School choice is sweeping the country. But school choice as we know it will not fix the American education system. The movement must return to Milton Friedman’s vision of unfettered competition, which no existing school choice program achieves. Friedman wanted parents to have the autonomy to select the optimal educational environment for their children, without geographic limits or income levels, and to carry their entire educational funding allocation with them.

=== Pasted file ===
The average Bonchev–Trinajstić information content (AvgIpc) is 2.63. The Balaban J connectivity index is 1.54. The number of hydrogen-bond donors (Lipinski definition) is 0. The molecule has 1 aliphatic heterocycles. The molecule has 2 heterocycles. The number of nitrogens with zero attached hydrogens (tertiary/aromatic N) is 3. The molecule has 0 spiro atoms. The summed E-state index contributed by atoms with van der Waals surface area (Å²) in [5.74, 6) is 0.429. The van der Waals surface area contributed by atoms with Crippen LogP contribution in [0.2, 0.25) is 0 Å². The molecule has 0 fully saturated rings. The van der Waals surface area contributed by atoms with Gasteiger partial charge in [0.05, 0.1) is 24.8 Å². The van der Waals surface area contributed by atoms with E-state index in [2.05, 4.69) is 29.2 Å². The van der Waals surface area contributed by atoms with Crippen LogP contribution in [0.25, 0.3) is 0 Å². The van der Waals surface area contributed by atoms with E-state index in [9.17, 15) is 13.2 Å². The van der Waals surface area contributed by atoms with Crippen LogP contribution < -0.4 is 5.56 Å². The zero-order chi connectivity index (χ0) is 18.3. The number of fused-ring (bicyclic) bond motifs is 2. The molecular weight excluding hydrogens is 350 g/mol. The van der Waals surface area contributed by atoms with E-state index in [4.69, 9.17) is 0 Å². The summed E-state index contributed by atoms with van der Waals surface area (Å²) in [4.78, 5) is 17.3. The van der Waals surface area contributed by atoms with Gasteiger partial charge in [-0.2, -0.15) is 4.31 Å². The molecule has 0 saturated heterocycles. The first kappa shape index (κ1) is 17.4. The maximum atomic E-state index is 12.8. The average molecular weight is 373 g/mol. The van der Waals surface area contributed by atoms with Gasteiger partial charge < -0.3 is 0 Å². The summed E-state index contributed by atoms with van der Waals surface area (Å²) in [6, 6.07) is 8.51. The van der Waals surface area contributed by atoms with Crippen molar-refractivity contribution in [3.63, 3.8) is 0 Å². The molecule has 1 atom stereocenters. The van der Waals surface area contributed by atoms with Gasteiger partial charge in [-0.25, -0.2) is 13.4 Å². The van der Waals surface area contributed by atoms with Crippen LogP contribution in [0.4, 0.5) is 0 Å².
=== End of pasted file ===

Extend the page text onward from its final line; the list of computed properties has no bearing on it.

With the wind at their back, school choice advocates must be bolder and refuse to settle for half a loaf. The underlying problems of American education demand it. Despite being the most prosperous nation in the world, the United States ranks 36th in mathematics and 13th in reading on the 2018 Program for International Student Assessment, a poor result driven in part by racial achievement gaps. Despite decades of efforts to close those gaps, black and Hispanic students lag behind their white peers in academics, graduation rates and college enrollment.
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